PRINT March 1982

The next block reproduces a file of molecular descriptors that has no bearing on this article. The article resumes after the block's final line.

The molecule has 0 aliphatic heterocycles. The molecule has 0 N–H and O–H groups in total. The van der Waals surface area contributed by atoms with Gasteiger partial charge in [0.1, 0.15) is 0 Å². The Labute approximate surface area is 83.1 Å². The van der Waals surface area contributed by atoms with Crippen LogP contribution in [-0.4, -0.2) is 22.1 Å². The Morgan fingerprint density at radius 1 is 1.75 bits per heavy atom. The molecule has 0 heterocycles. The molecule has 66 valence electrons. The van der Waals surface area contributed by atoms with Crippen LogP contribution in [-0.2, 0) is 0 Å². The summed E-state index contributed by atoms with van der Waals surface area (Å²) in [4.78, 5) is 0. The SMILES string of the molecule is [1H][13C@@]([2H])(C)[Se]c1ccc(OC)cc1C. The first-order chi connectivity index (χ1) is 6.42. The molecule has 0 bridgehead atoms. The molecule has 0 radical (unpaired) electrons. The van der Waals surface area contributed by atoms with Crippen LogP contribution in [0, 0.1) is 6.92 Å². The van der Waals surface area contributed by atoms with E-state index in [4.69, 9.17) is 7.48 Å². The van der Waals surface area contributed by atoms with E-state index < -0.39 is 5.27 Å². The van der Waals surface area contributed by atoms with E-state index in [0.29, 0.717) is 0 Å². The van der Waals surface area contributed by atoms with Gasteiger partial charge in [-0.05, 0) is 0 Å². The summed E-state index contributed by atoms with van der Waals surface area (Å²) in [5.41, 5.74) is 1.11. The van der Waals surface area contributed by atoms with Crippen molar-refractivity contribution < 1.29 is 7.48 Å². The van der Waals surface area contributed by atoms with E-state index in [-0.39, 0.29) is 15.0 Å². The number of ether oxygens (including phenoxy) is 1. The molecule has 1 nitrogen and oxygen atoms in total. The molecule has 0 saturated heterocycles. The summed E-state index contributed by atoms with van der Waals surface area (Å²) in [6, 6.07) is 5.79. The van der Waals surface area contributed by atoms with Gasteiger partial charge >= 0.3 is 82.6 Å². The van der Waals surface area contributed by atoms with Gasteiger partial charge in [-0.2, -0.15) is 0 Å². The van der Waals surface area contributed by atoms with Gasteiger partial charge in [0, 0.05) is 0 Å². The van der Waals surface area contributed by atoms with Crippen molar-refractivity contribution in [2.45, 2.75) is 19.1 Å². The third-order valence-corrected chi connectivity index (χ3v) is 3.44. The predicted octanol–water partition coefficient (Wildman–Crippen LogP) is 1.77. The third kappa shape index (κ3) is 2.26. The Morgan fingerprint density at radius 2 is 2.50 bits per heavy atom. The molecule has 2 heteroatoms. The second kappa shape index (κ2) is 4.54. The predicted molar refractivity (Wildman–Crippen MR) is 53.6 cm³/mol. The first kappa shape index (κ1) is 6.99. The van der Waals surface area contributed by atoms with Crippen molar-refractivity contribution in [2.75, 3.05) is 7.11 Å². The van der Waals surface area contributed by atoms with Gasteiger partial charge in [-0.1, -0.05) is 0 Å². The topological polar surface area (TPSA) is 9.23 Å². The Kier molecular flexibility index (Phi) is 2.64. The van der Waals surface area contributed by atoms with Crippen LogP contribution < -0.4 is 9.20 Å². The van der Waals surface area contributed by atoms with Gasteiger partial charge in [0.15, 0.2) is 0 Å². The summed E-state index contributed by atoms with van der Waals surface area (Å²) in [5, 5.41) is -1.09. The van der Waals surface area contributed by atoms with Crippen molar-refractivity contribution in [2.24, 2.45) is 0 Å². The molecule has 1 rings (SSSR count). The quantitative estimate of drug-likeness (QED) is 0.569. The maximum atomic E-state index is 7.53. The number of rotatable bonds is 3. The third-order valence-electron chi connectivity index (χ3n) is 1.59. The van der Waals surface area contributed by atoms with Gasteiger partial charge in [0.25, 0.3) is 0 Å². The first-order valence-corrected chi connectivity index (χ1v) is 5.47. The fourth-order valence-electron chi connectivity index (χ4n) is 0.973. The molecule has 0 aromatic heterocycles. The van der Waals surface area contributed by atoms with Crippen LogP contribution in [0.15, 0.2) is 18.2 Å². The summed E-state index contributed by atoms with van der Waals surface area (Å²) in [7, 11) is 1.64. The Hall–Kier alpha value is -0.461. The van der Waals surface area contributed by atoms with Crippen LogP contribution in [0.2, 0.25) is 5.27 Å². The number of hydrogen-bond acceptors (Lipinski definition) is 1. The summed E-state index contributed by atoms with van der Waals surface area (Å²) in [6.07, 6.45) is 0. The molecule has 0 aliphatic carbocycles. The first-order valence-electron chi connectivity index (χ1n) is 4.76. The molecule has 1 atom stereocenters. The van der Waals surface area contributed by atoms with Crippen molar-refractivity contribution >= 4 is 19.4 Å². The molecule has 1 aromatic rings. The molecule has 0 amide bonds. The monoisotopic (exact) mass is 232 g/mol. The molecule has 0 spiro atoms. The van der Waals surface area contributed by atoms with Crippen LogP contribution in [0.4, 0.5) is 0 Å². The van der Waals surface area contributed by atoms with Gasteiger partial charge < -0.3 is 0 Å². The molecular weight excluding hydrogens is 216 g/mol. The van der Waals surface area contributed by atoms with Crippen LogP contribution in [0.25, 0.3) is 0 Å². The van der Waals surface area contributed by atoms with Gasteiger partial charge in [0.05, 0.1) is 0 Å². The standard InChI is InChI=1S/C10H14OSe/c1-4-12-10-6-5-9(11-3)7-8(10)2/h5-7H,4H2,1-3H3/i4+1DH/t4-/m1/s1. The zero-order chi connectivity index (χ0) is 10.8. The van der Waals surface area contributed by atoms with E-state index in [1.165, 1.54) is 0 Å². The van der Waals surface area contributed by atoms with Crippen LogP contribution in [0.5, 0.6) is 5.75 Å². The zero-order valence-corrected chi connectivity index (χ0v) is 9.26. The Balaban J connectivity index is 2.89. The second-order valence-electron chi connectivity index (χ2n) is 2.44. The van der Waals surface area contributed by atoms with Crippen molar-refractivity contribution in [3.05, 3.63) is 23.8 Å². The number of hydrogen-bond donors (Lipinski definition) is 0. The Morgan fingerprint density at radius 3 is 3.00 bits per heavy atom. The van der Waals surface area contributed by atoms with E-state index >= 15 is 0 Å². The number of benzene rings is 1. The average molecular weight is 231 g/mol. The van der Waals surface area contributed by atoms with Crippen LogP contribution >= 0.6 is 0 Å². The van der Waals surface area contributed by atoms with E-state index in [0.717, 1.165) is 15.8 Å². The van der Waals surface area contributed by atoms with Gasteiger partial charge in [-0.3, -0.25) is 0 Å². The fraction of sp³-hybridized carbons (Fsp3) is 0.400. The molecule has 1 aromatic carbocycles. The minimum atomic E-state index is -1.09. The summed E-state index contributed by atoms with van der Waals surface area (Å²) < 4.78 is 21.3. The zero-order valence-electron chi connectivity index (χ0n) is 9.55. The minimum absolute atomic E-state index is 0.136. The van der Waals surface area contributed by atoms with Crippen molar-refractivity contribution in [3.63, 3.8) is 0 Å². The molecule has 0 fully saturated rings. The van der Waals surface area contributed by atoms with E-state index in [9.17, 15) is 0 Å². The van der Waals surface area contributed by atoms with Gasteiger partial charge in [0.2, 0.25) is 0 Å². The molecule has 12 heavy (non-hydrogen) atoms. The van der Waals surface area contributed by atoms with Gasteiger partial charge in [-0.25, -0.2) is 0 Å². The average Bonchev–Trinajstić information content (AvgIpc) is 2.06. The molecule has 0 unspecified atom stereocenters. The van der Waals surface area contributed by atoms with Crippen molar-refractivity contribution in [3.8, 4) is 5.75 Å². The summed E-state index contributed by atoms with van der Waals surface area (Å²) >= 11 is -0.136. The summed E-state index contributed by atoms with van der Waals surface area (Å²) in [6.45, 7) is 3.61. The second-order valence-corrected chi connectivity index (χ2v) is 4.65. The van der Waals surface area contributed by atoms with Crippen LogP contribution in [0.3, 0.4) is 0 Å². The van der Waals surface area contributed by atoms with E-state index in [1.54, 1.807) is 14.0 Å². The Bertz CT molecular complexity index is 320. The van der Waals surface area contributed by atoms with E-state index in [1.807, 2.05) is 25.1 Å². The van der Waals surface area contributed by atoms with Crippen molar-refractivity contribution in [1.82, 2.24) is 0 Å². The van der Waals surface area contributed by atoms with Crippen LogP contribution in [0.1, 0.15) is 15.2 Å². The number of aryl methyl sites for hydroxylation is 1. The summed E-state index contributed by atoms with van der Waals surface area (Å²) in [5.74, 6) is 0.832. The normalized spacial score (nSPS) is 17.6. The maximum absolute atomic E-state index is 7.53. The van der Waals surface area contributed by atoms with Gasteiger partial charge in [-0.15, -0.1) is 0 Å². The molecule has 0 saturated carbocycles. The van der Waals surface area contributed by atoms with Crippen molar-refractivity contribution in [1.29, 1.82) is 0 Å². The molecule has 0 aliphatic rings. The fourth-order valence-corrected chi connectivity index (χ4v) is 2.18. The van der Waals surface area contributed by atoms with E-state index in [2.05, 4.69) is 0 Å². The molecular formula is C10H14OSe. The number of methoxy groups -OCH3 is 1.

“ALL GARDENING IS LANDSCAPE PAINTING.” The sentence is attributed to Alexander Pope, the reigning prince of 18th-century English poets. In 1719 at the age of 31, Pope moved 15 miles up the Thames from London to a riverfront property called Twickenham and resided there for his remaining 25 years. Digging an elaborate, shell-encrusted tunnel under Hampton Court Highroad, which divided his five-acre estate in two, he designed and constructed not a formal garden after Versailles but something in the new style of an English “romantic” garden. This vision of landscape can be traced variously to John Milton’s descriptions of the Garden of Eden in Paradise Lost, and to essays by William Temple, the Earl of Shaftesbury, and Joseph Addison. Pope himself was one of its principal instigators and theorists. In an irregular yet carefully laid-out design, he built walks, vistas, mounts (or little hills

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